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PBA Bowling

For: Mobile

Great balls of fire

Product: PBA Bowling | Publisher: Concrete Software | Format: Mobile | Genre: Casual, Sports | Players: 1-2 | Networking: on one device | Format: J2ME | File size: 696KB | Reviewed on: K810i other handsets | Version: Europe
PBA Bowling Mobile, thumbnail 1
If there's one sport we think a game probably doesn't require an official licence for it's bowling. That's on the basis that we'd struggle to name one world champion bowler, so they might as well have names like Mr Pink.

But, hey, PBA Bowling has a licence anyway, and that means you get to go up against the likes of Pete Weber, Robert Smith and Chris Barnes. Excited? That probably means you're a bit more of a bowling fan than your average once-a-month something-to-do frequenter of their local Hollywood Bowl then. Or American. (Which isn't a criticism, obviously.)

PBA Bowling has a few more tricks up its sleeve other than world famous bowlers, however. It also has two fairly unique features. First, there's a choice to play the game using your phone camera as a motion detector. Second, you can design your own bowling balls, choosing everything from their weight to their colour and pattern. Oh, and whether they explode upon contact with the pins. More on that later.

So, the game's camera feature is only compatible with certain phones but if it works with yours then you can look forward to being able to place your ball manually, then physically swing your phone to throw the ball – the faster, the more powerful your bowl. You can then add spin as the ball travels as you do if you choose more conventional controls – by pressing left or right.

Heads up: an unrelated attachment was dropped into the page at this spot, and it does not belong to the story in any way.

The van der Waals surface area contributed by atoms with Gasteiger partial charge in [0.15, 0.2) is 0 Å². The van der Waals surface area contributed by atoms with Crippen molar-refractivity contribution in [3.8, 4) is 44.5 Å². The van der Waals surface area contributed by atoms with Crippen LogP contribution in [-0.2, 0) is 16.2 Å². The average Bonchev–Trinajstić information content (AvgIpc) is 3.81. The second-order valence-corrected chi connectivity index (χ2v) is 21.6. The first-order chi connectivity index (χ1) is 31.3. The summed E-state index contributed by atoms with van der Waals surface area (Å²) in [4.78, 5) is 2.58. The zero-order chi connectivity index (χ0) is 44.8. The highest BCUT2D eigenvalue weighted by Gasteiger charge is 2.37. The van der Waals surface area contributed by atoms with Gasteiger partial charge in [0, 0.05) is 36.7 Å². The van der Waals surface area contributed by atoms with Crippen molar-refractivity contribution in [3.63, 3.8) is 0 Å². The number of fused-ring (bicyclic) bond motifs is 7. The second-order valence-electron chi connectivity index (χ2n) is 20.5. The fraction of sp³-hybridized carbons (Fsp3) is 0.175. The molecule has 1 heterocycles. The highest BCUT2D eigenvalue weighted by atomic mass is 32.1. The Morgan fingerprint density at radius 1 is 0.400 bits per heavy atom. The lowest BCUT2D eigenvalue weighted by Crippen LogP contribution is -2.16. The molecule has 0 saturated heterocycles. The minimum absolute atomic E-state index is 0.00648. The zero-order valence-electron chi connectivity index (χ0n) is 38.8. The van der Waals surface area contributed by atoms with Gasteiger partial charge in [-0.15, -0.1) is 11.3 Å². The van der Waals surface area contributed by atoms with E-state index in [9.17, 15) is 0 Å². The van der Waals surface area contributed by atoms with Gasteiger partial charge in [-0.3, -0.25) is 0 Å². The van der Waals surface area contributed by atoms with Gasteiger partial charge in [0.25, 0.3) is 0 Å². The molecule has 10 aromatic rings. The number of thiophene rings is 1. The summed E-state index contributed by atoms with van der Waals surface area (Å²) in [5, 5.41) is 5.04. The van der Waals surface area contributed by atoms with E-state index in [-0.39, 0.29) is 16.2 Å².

It's a neat gimmick, albeit one you probably won't use that much, especially if you're playing in a public place. But it's also not one that really makes the game any better seeing as using the traditional controls works just as well.

Onto the game's design-a-ball feature, then, and you'll find you can design and save up to ten bowling balls to then use in the game. Special abilities are unlocked the more you play and these can also be integrated into your ball's design.

However, don't expect to be able to play your 'bumper ball' (one which stays out of the gutter) during a tournament. Such tactics are clearly frowned upon in the PBA, so those are solely for use in one-off games and also the Spare Challenge, which sets you up a series of pins in varyingly tough positions to try to put down with your spare.

It's probably for the best, as equipped with the 'massive ball' (no prizes for guessing what that one's special ability is) it's pretty hard not to score a strike. Even though balls such as the 'hyper', which just travels so fast down the lane you hardly have time to add any spin, actually make the game tougher, they're all still fun to unlock.

Anyway, alongside these special features, PBA Bowling does still offer a nuts and bolts bowling game. It's one that plays similarly to most before it, too. For each bowl, you set the position to bowl from, then the angle, then stop a power bar as high or low as you want it and, finally, add spin as the ball travels down the lane.

All this works perfectly well. Our only criticisms would be that balls seem to belt down the lane pretty quick and the camera angle doesn't always make it that easy to see when spin needs to be added before it's too late. Because the game is fast paced, strikes can feel a bit random and it's not that easy to pull off the same bowl twice. Also, you can only have one game save on the go at a time, so you can't nip out of a tournament to play the Spare Challenge without having to overwrite it and start again.

Still, PBA packs in the features and there's a lengthy game there waiting to be completed. And with the different modes (including pass-the-handset two-player) and unlockables, you won't consign it to the gutter in a hurry.
PBA Bowling
Reviewer photo
Kath Brice | 2 July 2008
An impressively feature-packed bowling game which offers more than the norm. It's a solid effort, if not a perfect one
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